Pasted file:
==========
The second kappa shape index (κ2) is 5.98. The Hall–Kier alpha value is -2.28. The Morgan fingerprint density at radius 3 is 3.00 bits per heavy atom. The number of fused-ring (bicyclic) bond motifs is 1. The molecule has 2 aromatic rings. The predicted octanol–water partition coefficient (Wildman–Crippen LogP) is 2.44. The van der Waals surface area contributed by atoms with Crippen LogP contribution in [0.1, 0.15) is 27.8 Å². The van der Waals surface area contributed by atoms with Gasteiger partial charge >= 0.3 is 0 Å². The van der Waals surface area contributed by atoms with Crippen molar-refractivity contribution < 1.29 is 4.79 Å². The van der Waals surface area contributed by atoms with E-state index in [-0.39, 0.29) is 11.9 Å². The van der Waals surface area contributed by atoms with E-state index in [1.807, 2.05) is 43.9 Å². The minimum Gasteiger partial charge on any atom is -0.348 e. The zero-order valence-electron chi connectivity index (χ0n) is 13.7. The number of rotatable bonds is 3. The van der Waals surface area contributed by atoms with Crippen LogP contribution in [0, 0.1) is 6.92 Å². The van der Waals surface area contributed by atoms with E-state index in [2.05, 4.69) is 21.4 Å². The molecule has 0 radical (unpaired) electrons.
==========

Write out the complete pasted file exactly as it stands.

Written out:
The second kappa shape index (κ2) is 5.98. The Hall–Kier alpha value is -2.28. The Morgan fingerprint density at radius 3 is 3.00 bits per heavy atom. The number of fused-ring (bicyclic) bond motifs is 1. The molecule has 2 aromatic rings. The predicted octanol–water partition coefficient (Wildman–Crippen LogP) is 2.44. The van der Waals surface area contributed by atoms with Crippen LogP contribution in [0.1, 0.15) is 27.8 Å². The van der Waals surface area contributed by atoms with Gasteiger partial charge >= 0.3 is 0 Å². The van der Waals surface area contributed by atoms with Crippen molar-refractivity contribution < 1.29 is 4.79 Å². The van der Waals surface area contributed by atoms with E-state index in [-0.39, 0.29) is 11.9 Å². The van der Waals surface area contributed by atoms with E-state index in [1.807, 2.05) is 43.9 Å². The minimum Gasteiger partial charge on any atom is -0.348 e. The zero-order valence-electron chi connectivity index (χ0n) is 13.7. The number of rotatable bonds is 3. The van der Waals surface area contributed by atoms with Crippen LogP contribution in [0, 0.1) is 6.92 Å². The van der Waals surface area contributed by atoms with E-state index in [2.05, 4.69) is 21.4 Å². The molecule has 0 radical (unpaired) electrons.